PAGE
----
Libya’s Prime Minister Fayez al-Sarraj said he will not sit with putschist Gen. Khalifa Haftar again, hoping that his supporters would review their decisions.
Speaking in a broadcasted interview with Al-Jazeera on Tuesday, the head of Libya’s U.N.-recognized legitimate Government of National Accord (GNA) stressed that Abu Dhabi interfered in his country by supporting Haftar, adding that the United Arab Emirates have no common borders with Libya, which “raises a question about its goals of interfering in Libya.”
Sarraj also questioned the reasons why the UAE is establishing a military base on his country’s territories.
The prime minister stressed that he would respect the Berlin conference’s call for a cease-fire and political talks, but he wouldn’t sit with Haftar again.
On Sunday, German Chancellor Angela Merkel and U.N. Secretary-General Antonio Guterres co-hosted the Berlin conference, which sought a stronger commitment from world powers and regional actors to noninterference in Libya, genuine support for the cease-fire and adherence to the U.N.’s arms embargo.
Regarding the oil issue, Sarraj said Libya would face a catastrophic situation if Haftar forces continued blockading the oil fields, expressing his hope that foreign powers would put pressure on Haftar to reopen the oil ports soon.
On Jan. 12, the conflicting parties announced a cease-fire in response to a joint call from Turkish and Russian leaders. However, the talks for a permanent cease-fire deal ended without an agreement after Haftar left Moscow without signing the deal.
On Sunday in Berlin, Haftar accepted the task of designating members for a U.N.-proposed military commission with five members from each side to monitor the implementation of the cease-fire.
Libya’s Haftar must choose political solution
Eastern Libyan military commander Khalifa Haftar must abide by calls for a political solution to the conflict in Libya and take steps to secure “calm on the ground”, Turkish Foreign Minister Mevlut Cavusoglu said on Tuesday.
Since the ouster of late ruler Muammar Gaddafi in 2011, two seats of power have emerged in Libya: warlord Khalifa Haftar in eastern Libya, supported mainly by Egypt and the UAE, and the Government of National Accord (GNA) in Tripoli, which enjoys the UN and international recognition.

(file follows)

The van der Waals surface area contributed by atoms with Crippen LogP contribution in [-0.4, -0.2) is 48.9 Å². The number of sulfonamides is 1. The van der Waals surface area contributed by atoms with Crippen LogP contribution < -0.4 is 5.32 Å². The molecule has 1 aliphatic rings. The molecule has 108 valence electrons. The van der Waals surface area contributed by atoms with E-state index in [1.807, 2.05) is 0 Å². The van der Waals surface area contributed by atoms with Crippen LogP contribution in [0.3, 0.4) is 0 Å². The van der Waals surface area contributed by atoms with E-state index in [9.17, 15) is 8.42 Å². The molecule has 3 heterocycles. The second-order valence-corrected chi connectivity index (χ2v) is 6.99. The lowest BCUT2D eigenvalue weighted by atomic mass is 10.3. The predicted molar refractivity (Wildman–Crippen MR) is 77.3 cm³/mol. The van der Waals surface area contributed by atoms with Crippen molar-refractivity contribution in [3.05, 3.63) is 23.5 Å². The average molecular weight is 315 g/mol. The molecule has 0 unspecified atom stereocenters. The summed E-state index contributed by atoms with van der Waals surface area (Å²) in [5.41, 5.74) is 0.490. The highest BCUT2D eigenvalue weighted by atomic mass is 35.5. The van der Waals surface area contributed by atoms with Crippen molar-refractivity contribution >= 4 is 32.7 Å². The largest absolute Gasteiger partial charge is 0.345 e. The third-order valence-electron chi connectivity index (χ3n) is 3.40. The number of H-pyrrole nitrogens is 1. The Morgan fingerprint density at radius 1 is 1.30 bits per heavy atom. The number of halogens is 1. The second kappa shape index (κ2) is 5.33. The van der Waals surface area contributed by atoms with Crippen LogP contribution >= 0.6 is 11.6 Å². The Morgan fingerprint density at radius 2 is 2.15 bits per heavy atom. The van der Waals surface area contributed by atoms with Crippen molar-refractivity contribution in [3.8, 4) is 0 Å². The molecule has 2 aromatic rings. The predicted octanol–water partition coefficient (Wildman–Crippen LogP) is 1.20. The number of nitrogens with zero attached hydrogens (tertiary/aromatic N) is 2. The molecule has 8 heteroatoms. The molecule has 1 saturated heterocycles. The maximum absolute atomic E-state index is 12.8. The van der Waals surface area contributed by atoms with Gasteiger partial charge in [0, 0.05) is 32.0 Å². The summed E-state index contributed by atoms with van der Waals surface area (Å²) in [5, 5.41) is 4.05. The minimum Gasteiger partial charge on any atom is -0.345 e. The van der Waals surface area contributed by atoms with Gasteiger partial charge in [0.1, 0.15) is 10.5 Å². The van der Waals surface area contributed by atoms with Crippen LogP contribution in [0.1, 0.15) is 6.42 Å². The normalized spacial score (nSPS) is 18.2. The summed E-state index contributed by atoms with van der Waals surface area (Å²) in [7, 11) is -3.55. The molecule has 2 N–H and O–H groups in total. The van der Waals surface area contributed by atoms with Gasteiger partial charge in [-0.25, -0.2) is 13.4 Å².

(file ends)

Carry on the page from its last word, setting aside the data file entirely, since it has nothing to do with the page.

Libya’s legitimate government had been under attack by Haftar since last April, claiming the lives of more than 1,000 people.
On Jan. 12, the conflict parties announced a cease-fire in response to a joint call by the Turkish and Russian leaders. But talks last week for a permanent cease-fire deal ended without an agreement after Haftar left Moscow without signing the deal.
On Sunday, Haftar accepted in Berlin to designate members to a UN-proposed military commission with five members from each side to monitor implementation of the cease-fire.
Cavusoglu said Haftar’s refusal to sign a joint communique in Berlin had raised questions about his intent.
“Does Haftar want a political or military solution? Until now, his stance has shown he wants a military one,” he told Turkish broadcaster NTV at the World Economic Forum in Davos.
“Haftar must immediately fall back to the political solution line and take concrete and positive steps in line with calls of the international community for calm on the ground”.
“There were calls for no one to send additional forces or weapons there. All participants pledged to abide by this as long as the ceasefire continues,” Cavusoglu said. “Our president was clear on this… and we voiced it at the end of the summit too.”